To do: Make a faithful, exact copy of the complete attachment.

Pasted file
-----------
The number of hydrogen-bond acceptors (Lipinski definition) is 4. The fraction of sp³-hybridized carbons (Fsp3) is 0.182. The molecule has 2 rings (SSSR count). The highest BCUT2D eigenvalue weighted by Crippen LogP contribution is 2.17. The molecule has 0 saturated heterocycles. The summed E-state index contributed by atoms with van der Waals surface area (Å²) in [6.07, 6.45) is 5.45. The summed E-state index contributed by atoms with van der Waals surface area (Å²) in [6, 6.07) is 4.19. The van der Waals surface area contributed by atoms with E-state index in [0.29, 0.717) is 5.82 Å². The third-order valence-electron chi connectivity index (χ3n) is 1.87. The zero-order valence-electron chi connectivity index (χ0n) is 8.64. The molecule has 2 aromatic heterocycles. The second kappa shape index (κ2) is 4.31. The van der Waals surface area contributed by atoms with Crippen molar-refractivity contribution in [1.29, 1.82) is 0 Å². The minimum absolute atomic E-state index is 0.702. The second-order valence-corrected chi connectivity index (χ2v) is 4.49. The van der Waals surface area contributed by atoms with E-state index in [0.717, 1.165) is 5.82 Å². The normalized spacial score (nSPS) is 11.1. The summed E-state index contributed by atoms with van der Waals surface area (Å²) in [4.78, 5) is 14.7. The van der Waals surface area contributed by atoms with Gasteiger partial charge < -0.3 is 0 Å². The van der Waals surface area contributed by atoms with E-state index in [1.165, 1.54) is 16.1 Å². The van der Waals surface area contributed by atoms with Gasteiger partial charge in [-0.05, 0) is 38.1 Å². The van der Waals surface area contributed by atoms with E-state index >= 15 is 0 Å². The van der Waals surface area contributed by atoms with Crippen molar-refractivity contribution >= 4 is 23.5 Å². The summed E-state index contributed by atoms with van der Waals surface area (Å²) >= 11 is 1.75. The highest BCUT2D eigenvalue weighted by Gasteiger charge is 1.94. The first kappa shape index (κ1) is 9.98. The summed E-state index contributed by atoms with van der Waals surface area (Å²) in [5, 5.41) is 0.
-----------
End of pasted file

The number of hydrogen-bond acceptors (Lipinski definition) is 4. The fraction of sp³-hybridized carbons (Fsp3) is 0.182. The molecule has 2 rings (SSSR count). The highest BCUT2D eigenvalue weighted by Crippen LogP contribution is 2.17. The molecule has 0 saturated heterocycles. The summed E-state index contributed by atoms with van der Waals surface area (Å²) in [6.07, 6.45) is 5.45. The summed E-state index contributed by atoms with van der Waals surface area (Å²) in [6, 6.07) is 4.19. The van der Waals surface area contributed by atoms with E-state index in [0.29, 0.717) is 5.82 Å². The third-order valence-electron chi connectivity index (χ3n) is 1.87. The zero-order valence-electron chi connectivity index (χ0n) is 8.64. The molecule has 2 aromatic heterocycles. The second kappa shape index (κ2) is 4.31. The van der Waals surface area contributed by atoms with Crippen molar-refractivity contribution in [1.29, 1.82) is 0 Å². The minimum absolute atomic E-state index is 0.702. The second-order valence-corrected chi connectivity index (χ2v) is 4.49. The van der Waals surface area contributed by atoms with E-state index in [0.717, 1.165) is 5.82 Å². The normalized spacial score (nSPS) is 11.1. The summed E-state index contributed by atoms with van der Waals surface area (Å²) in [4.78, 5) is 14.7. The van der Waals surface area contributed by atoms with Gasteiger partial charge < -0.3 is 0 Å². The van der Waals surface area contributed by atoms with E-state index in [1.165, 1.54) is 16.1 Å². The van der Waals surface area contributed by atoms with Gasteiger partial charge in [-0.05, 0) is 38.1 Å². The van der Waals surface area contributed by atoms with E-state index >= 15 is 0 Å². The van der Waals surface area contributed by atoms with Crippen molar-refractivity contribution >= 4 is 23.5 Å². The summed E-state index contributed by atoms with van der Waals surface area (Å²) >= 11 is 1.75. The highest BCUT2D eigenvalue weighted by Gasteiger charge is 1.94. The first kappa shape index (κ1) is 9.98. The summed E-state index contributed by atoms with van der Waals surface area (Å²) in [5, 5.41) is 0.